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Miners Alley Examines the “Art” of Friendship

Art is a modern comedy that examines the nature of modern art and modern friendship. The English script is an adaptation of a French play, and examines the friendship between three men when one of them pays an exorbitant amount for a white-on-white painting by a fashionable modern artist. This serves as a catalyst for the three friends to examine their friendship.

The Script by Yasmin Reza Sets Forth Uphill Battle for Any Company

HE SAID: This material is tricky because it is incredibly verbose dialogue that, at times, falls victim to its own premise. A large part of the show is about three guys intellectualizing art to the point where they accuse each other of “losing their sense of humor”. In doing so, the play itself sometimes loses its sense of comedy to long over-thought ideas. For me, it isn’t until the play moves on from that idea and into the questions regarding the meaning of friendship that the play becomes relatable, sincere, and truly funny.

SHE SAID: I found the writing to be enjoyable and somewhat engaging, but not always gripping. I actually thought that the mix of comedy and intellectualism compromised the intellectual discussion by always keeping it at a level where comedy was accessible. I do completely agree that the focus on the friendship between the three men made it more personal in a rare and enjoyable way.

Hartwell, Kendall, and Hunt Ultimately Rise Above Challenging Script

HE SAID: All three men in this show are clearly terrific actors, each of whom really succeeded in handling a very challenging script. The pace of the first act was hindered a bit by some of the silent action taking a bit too long or some lines that could have been come in sooner. However, the performers seemed to step into a terrific rhythm with each other in the second act letting the material flow more fluidly and we really got to see the mastery of these three shine.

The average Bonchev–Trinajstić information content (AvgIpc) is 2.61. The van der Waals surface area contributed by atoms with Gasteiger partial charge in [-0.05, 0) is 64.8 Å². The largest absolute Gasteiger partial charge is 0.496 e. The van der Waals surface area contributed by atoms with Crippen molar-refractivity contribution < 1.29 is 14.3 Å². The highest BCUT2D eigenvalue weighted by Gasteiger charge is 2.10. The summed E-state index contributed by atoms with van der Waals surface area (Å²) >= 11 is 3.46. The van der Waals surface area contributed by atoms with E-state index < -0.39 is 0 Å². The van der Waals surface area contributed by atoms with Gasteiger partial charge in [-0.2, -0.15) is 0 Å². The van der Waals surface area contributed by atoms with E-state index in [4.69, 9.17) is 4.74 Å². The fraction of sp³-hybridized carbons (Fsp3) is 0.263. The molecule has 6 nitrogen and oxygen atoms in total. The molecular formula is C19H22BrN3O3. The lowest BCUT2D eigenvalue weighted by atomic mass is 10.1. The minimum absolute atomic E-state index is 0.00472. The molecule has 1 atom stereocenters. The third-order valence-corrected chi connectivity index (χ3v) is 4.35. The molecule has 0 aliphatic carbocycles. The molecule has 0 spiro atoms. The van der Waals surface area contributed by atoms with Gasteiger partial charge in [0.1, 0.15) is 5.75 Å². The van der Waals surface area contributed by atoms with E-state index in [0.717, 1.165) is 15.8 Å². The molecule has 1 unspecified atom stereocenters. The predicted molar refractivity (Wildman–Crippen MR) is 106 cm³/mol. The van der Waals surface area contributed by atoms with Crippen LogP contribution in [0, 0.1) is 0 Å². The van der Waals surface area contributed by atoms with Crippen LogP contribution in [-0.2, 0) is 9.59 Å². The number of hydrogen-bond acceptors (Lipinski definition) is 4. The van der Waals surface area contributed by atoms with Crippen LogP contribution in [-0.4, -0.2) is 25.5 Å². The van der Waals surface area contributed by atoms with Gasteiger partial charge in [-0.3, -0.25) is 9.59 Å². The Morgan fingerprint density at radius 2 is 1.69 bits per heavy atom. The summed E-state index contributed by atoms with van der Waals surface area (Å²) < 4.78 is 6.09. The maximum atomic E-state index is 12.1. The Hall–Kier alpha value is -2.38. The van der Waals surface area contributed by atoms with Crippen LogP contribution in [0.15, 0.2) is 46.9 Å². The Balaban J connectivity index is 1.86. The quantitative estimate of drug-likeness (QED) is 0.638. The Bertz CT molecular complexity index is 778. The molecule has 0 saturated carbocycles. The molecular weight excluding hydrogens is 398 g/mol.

SHE SAID: I agree that all three actors (Josh Hartwell, Chris Kendall, and Jim Hunt) achieved a very high level of performance, but I was especially impressed with Hartwell as Yvan. I thought that he was believably neurotic without going out of his way to demonstrate his anxiety to the audience.

Creative Staging Adds Its Own Set of Laughs

HE SAID: I found the staging by Director Richard H. Pegg to be quite clever. There were a number of almost farcical entrances and exits that happened right on top of each other, and there was endless fun and creativity in how the three men positioned themselves on the small bench. At one point, they subtly entered the three monkey position of “hear no, see no, speak no evil”. It was brilliantly set up and fluidly executed so that it was a surprise.

SHE SAID: I agree that several aspects of the staging were quite inventive and really added to the story. I also thought that all of the design elements were quite successful. The set was simple and upscale, reflecting the modern aesthetic that is discussed in the piece. There were several striking and effective lighting effects that added a lot of variation to the set.

The Play Really Begins in the Second Act and Sores from There

THEY SAID: As audience members, we both agree that the discussion about the painting served the same purpose in life as it did for the characters in the play. It was a surface argument and once we got to the heart of the real conflict in the second act, the play really began to take us in. The actors and direction succeed in tackling a challenging script, and we left discussing the finer points of art and friendship – the very questions in the show. It’s certainly a thought-provoking and pleasant night out.

For more information about the play, please see the wikipedia synopsis. ART plays until October 24 at Miners Alley Playhouse in Golden. For tickets and more information, click the banner below.


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